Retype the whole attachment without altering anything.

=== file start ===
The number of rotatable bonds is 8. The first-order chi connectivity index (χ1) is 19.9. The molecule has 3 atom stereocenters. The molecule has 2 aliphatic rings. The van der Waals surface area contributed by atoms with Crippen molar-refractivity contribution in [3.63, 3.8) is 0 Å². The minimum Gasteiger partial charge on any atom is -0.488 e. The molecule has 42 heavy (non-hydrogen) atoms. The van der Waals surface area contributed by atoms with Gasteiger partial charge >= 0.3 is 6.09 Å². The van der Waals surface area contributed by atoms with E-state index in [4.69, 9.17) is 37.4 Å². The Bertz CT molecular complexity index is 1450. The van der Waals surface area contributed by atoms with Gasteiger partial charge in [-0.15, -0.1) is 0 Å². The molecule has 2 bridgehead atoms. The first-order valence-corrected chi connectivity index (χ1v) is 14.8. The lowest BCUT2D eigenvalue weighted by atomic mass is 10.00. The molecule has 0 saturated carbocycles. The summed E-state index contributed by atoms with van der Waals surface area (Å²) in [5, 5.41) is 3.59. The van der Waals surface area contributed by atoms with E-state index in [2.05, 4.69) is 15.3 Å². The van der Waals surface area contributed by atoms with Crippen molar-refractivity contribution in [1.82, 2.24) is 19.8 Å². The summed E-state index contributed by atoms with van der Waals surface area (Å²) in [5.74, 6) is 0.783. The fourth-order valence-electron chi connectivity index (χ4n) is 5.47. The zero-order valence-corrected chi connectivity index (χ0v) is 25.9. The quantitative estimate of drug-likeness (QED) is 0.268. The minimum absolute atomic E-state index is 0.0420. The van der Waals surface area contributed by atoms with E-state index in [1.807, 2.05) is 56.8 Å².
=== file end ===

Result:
The number of rotatable bonds is 8. The first-order chi connectivity index (χ1) is 19.9. The molecule has 3 atom stereocenters. The molecule has 2 aliphatic rings. The van der Waals surface area contributed by atoms with Crippen molar-refractivity contribution in [3.63, 3.8) is 0 Å². The minimum Gasteiger partial charge on any atom is -0.488 e. The molecule has 42 heavy (non-hydrogen) atoms. The van der Waals surface area contributed by atoms with Gasteiger partial charge >= 0.3 is 6.09 Å². The van der Waals surface area contributed by atoms with E-state index in [4.69, 9.17) is 37.4 Å². The Bertz CT molecular complexity index is 1450. The van der Waals surface area contributed by atoms with Gasteiger partial charge in [-0.15, -0.1) is 0 Å². The molecule has 2 bridgehead atoms. The first-order valence-corrected chi connectivity index (χ1v) is 14.8. The lowest BCUT2D eigenvalue weighted by atomic mass is 10.00. The molecule has 0 saturated carbocycles. The summed E-state index contributed by atoms with van der Waals surface area (Å²) in [5, 5.41) is 3.59. The van der Waals surface area contributed by atoms with E-state index in [2.05, 4.69) is 15.3 Å². The van der Waals surface area contributed by atoms with Crippen molar-refractivity contribution in [1.82, 2.24) is 19.8 Å². The summed E-state index contributed by atoms with van der Waals surface area (Å²) in [5.74, 6) is 0.783. The fourth-order valence-electron chi connectivity index (χ4n) is 5.47. The zero-order valence-corrected chi connectivity index (χ0v) is 25.9. The quantitative estimate of drug-likeness (QED) is 0.268. The minimum absolute atomic E-state index is 0.0420. The van der Waals surface area contributed by atoms with E-state index in [1.807, 2.05) is 56.8 Å².